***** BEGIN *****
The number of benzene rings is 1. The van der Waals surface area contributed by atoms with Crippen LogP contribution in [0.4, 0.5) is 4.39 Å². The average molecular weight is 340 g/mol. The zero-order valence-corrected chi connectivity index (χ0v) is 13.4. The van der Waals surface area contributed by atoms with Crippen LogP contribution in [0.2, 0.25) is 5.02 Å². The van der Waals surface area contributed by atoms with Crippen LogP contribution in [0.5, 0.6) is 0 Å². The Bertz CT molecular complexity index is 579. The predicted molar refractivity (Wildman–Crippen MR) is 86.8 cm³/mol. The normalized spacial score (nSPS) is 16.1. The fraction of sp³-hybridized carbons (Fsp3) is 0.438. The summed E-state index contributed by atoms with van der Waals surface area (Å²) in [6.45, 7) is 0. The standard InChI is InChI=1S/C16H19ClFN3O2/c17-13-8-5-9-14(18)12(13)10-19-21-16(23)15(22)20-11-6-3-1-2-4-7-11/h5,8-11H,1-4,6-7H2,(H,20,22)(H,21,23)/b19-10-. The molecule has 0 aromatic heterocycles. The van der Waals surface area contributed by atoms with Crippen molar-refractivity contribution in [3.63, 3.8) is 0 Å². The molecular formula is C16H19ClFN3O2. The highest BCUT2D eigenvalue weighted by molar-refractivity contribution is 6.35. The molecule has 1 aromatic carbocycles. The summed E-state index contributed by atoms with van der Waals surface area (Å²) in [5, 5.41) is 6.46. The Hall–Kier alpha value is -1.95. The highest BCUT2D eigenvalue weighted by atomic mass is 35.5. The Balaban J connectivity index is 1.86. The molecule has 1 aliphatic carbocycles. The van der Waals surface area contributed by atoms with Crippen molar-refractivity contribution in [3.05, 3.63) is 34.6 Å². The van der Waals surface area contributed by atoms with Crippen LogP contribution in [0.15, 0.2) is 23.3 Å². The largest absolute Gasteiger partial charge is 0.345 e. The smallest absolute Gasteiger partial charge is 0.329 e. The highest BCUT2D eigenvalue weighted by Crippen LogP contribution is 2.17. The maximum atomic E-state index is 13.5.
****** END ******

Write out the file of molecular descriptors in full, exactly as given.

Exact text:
The number of benzene rings is 1. The van der Waals surface area contributed by atoms with Crippen LogP contribution in [0.4, 0.5) is 4.39 Å². The average molecular weight is 340 g/mol. The zero-order valence-corrected chi connectivity index (χ0v) is 13.4. The van der Waals surface area contributed by atoms with Crippen LogP contribution in [0.2, 0.25) is 5.02 Å². The van der Waals surface area contributed by atoms with Crippen LogP contribution in [0.5, 0.6) is 0 Å². The Bertz CT molecular complexity index is 579. The predicted molar refractivity (Wildman–Crippen MR) is 86.8 cm³/mol. The normalized spacial score (nSPS) is 16.1. The fraction of sp³-hybridized carbons (Fsp3) is 0.438. The summed E-state index contributed by atoms with van der Waals surface area (Å²) in [6.45, 7) is 0. The standard InChI is InChI=1S/C16H19ClFN3O2/c17-13-8-5-9-14(18)12(13)10-19-21-16(23)15(22)20-11-6-3-1-2-4-7-11/h5,8-11H,1-4,6-7H2,(H,20,22)(H,21,23)/b19-10-. The molecule has 0 aromatic heterocycles. The van der Waals surface area contributed by atoms with Crippen molar-refractivity contribution in [3.63, 3.8) is 0 Å². The molecular formula is C16H19ClFN3O2. The highest BCUT2D eigenvalue weighted by molar-refractivity contribution is 6.35. The molecule has 1 aromatic carbocycles. The summed E-state index contributed by atoms with van der Waals surface area (Å²) in [5, 5.41) is 6.46. The Hall–Kier alpha value is -1.95. The highest BCUT2D eigenvalue weighted by atomic mass is 35.5. The Balaban J connectivity index is 1.86. The molecule has 1 aliphatic carbocycles. The van der Waals surface area contributed by atoms with Crippen molar-refractivity contribution in [3.05, 3.63) is 34.6 Å². The van der Waals surface area contributed by atoms with Crippen LogP contribution in [0.15, 0.2) is 23.3 Å². The largest absolute Gasteiger partial charge is 0.345 e. The smallest absolute Gasteiger partial charge is 0.329 e. The highest BCUT2D eigenvalue weighted by Crippen LogP contribution is 2.17. The maximum atomic E-state index is 13.5.